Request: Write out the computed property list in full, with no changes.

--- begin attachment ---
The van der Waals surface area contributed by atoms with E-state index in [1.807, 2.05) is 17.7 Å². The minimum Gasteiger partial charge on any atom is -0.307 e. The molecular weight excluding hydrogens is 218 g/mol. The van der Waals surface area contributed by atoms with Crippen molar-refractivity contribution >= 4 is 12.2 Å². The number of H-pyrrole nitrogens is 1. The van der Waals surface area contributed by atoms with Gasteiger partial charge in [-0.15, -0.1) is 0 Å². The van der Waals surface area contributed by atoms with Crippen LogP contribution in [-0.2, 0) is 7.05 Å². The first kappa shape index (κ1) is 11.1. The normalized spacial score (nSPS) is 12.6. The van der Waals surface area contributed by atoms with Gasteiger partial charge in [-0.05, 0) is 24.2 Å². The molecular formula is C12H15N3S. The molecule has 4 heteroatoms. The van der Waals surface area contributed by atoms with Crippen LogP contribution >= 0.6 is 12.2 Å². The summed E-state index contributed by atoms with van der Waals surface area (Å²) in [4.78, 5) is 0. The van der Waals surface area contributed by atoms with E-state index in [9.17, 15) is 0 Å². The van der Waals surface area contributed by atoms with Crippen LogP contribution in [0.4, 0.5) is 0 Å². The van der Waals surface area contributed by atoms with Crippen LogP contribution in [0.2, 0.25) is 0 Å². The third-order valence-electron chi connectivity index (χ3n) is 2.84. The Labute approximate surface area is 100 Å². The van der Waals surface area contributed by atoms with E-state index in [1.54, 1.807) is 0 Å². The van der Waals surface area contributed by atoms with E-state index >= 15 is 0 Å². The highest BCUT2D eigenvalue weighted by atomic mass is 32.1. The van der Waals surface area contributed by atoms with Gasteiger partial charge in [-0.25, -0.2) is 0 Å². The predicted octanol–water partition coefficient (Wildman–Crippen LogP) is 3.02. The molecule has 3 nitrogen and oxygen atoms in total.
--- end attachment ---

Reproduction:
The van der Waals surface area contributed by atoms with E-state index in [1.807, 2.05) is 17.7 Å². The minimum Gasteiger partial charge on any atom is -0.307 e. The molecular weight excluding hydrogens is 218 g/mol. The van der Waals surface area contributed by atoms with Crippen molar-refractivity contribution >= 4 is 12.2 Å². The number of H-pyrrole nitrogens is 1. The van der Waals surface area contributed by atoms with Gasteiger partial charge in [-0.15, -0.1) is 0 Å². The van der Waals surface area contributed by atoms with Crippen LogP contribution in [-0.2, 0) is 7.05 Å². The first kappa shape index (κ1) is 11.1. The normalized spacial score (nSPS) is 12.6. The van der Waals surface area contributed by atoms with Gasteiger partial charge in [-0.05, 0) is 24.2 Å². The molecular formula is C12H15N3S. The molecule has 4 heteroatoms. The van der Waals surface area contributed by atoms with Crippen LogP contribution >= 0.6 is 12.2 Å². The summed E-state index contributed by atoms with van der Waals surface area (Å²) in [4.78, 5) is 0. The van der Waals surface area contributed by atoms with E-state index in [9.17, 15) is 0 Å². The van der Waals surface area contributed by atoms with Crippen LogP contribution in [0.4, 0.5) is 0 Å². The van der Waals surface area contributed by atoms with Crippen LogP contribution in [0.2, 0.25) is 0 Å². The third-order valence-electron chi connectivity index (χ3n) is 2.84. The Labute approximate surface area is 100 Å². The van der Waals surface area contributed by atoms with E-state index in [1.54, 1.807) is 0 Å². The van der Waals surface area contributed by atoms with E-state index >= 15 is 0 Å². The highest BCUT2D eigenvalue weighted by atomic mass is 32.1. The van der Waals surface area contributed by atoms with Gasteiger partial charge in [-0.25, -0.2) is 0 Å². The predicted octanol–water partition coefficient (Wildman–Crippen LogP) is 3.02. The molecule has 3 nitrogen and oxygen atoms in total.